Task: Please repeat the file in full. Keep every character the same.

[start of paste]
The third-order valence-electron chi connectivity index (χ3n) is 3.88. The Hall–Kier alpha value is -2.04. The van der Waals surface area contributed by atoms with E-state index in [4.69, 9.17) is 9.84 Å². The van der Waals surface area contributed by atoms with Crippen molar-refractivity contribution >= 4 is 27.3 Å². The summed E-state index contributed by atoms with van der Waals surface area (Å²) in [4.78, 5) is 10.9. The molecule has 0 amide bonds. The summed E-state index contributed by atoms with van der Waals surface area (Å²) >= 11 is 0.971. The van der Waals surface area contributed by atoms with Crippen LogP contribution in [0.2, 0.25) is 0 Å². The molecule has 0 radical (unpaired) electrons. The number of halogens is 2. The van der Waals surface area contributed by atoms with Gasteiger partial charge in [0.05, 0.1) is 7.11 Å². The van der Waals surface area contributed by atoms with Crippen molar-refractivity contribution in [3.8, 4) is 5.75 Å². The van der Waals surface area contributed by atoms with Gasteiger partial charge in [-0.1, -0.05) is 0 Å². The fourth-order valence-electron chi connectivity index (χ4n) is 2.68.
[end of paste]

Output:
The third-order valence-electron chi connectivity index (χ3n) is 3.88. The Hall–Kier alpha value is -2.04. The van der Waals surface area contributed by atoms with E-state index in [4.69, 9.17) is 9.84 Å². The van der Waals surface area contributed by atoms with Crippen molar-refractivity contribution >= 4 is 27.3 Å². The summed E-state index contributed by atoms with van der Waals surface area (Å²) in [4.78, 5) is 10.9. The molecule has 0 amide bonds. The summed E-state index contributed by atoms with van der Waals surface area (Å²) >= 11 is 0.971. The van der Waals surface area contributed by atoms with Crippen LogP contribution in [0.2, 0.25) is 0 Å². The molecule has 0 radical (unpaired) electrons. The number of halogens is 2. The van der Waals surface area contributed by atoms with Gasteiger partial charge in [0.05, 0.1) is 7.11 Å². The van der Waals surface area contributed by atoms with Crippen molar-refractivity contribution in [3.8, 4) is 5.75 Å². The van der Waals surface area contributed by atoms with Gasteiger partial charge in [-0.1, -0.05) is 0 Å². The fourth-order valence-electron chi connectivity index (χ4n) is 2.68.